Thursday, October 06, 2011

Corporate Grief

I just learned that Steve Jobs died on Wednesday.  A shame.  He did a lot to make our world what our world is today.  The good parts of the world today, that is.

When I worked at a group home in the early 80s, one of my duties was scheduling our 24 hour program. I was complaining to a coworker at the agency about this onerous task.  A psychologist there said, "You can use my computer to schedule."

When he said "computer", he meant a monstrous piece of machinery, about the size of a portable refrigerator, with a black screen and green LED characters (in one font, probably He_Terminal).  It probably ran on DOS, although I had no idea what an OS was then.  Data was input via a floppy disc that was really floppy, really a disc, and relatively big  (there had been one larger size during the PC era, from what I understand, this was the first step down). 

I was not anti-computer, but I was skeptical that a computer could come up with a schedule that worked.  I pictured everyone being assigned to random shifts.  "No," I said, "I think the staff of prefers to rely on the kindness of their coworkers."

"But you can program kindness into it!"  he pleaded. 

Fast forward to 1989.  I'm in my first year of graduate school.  My job at the university  comes with a computer: a Macintosh, one of the first variety.  It was the first time I had experienced an interactive graphic interface.  I was hooked.  It was during that year that Bill Gates came to UM to talk about a new operating system that Microsoft was designing that would also use a mouse and graphics.  When I graduated and it was time to buy my own computer, I decided to buy a PC instead of a Mac, based primarily on price. 

Fast forward again to last year, when I bought my first iPhone.  Wow.  I switched from a Palm Pilot, and I've found the iPhone 3gs can handle not only all the things I did with that better, there are some things I prefer to do on the iPhone than on my Dell PC, which runs on Vista.  I am so fond of my iPhone (I now have an iPhone 4) that I plan on trading in my Dell for an iMac or even a MacBook when it gets annoying enough. 

I've never really tried to program kindness into any kind of computer, but I can imagine it being done these days. (Don't they have an app for that?) And scheduling .... I can't imagine doing that without a computer.

I saw the old Macintosh ad, the first one, aired during the SuperBowl in 1984 or 1985 recently in a film on advertising.  You know, the one with a scene that looks uncannily like the "Two Minute Hate" in 1984, with the woman running through it with a sledge hammer?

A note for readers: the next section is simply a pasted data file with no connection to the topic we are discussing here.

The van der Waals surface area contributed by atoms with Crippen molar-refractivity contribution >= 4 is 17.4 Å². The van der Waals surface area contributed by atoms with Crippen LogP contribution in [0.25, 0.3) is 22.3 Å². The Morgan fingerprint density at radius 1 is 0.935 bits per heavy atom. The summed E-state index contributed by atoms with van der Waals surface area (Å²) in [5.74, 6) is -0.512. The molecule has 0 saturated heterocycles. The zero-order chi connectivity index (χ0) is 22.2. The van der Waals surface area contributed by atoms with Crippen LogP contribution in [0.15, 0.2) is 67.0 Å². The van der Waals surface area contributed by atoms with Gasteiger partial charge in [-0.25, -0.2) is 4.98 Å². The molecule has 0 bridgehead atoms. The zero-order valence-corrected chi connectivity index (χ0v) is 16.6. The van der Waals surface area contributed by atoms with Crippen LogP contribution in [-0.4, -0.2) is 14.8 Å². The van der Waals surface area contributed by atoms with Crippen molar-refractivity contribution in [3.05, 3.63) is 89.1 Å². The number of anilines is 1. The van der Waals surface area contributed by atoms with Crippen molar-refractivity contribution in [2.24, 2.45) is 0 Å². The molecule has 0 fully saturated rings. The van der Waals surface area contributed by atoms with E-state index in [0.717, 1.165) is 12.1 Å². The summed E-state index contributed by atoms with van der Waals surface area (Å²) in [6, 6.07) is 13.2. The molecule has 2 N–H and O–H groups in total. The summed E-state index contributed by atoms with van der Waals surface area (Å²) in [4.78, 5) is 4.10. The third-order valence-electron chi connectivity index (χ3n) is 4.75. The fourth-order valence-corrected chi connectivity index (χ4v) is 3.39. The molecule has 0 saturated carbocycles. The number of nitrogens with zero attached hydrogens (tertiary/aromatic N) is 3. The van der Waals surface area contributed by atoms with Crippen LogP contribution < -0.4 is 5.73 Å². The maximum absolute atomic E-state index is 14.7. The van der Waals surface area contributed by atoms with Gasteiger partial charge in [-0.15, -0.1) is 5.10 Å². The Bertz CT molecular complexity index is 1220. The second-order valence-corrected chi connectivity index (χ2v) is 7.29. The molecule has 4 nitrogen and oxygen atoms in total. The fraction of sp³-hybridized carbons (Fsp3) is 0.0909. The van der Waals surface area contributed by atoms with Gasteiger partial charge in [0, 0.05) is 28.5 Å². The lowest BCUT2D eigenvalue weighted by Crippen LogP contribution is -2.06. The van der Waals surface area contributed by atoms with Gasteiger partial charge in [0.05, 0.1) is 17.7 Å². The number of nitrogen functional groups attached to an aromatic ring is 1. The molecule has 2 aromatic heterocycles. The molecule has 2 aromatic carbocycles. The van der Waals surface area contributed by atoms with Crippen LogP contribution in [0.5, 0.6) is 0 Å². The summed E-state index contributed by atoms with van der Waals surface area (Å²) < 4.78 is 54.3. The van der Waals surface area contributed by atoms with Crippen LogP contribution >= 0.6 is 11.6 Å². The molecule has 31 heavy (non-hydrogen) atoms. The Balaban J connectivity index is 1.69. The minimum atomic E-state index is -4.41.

Yeah, that's the one.

What really gets me is that the athletic wear the woman is wearing does not seem very old fashioned to me.  But a 1984 Macintosh most certainly does. 

So I lift a glass to Mr. Jobs, who together with worthy competitor Bill Gates changed the world several times over.

But that's not what I wanted to talk about.

I wanted to talk about Borders.  I got an e-mail yesterday from Barnes & Noble advising me that they'd purchased a list from Borders with my name on it, and if I wanted to opt out they told me how.  And I found myself feeling the ugly gut level punch that I remember when reminded of a friend or relative who'd passed away recently.  I am experiencing real, pure, unadulterated grief about Borders.

I know this is different because Borders is like the gazillionth business that has gone belly up in Michigan over the last 10 years.  And I occasionally feel sad, or frustrated, that I can't get a free birthday cake at Bill Knapps, or coffee at Elias Brothers, or get my Clinique bonuses at Jacobsens.  But I don't mourn these places. 

The news that Borders was closing hit me in the gut.  I wasn't able to go to any of the clearance sales, the idea made me too sad.  I really do feel like I've lost a friend.  I've gone through all the classic stages (except that acceptance one), I've cried, I've gotten physically ill. 

What's funny is that I rarely went to Borders in the last 10 years.  Around that time I discovered Starbucks, and that Barnes & Noble served it in their in-store cafe, and Borders didn't.  I also liked the service at Barnes & Noble.  They don't stock as much as Borders did in the way of merchandise, but anything they didn't have I could easily get on Amazon, another suitor of mine that managed to edge out the home town place in my heart.  Now I wish I'd spent more time among the endless racks of books and CDs at the flagship store downtown, or lounging in a comfy chair or the cafe reading a copy of Mental Floss that I might or might not buy (one  Ann Arbor record shop in the 70s, long gone, used to put a map pointing the way to the library near its kiosk of magazines.  Never Borders). 

Remember that group home I worked at in the mid-80s?  It was in Allegan, clear on the other side of the state.  My roots were in the Detroit metro area, and whenever I went home I looked forward to a visit to Borders.  A couple of times, I drove to Ann Arbor solely to go to Borders.  The original, which was sold before Borders went nationwide.  It stood sort of kitty corner from where they relocated. A lot of people missed that place and the exclusivity of the original Ann Arbor location when Borders expanded...I didn't then, but I sure miss it now.

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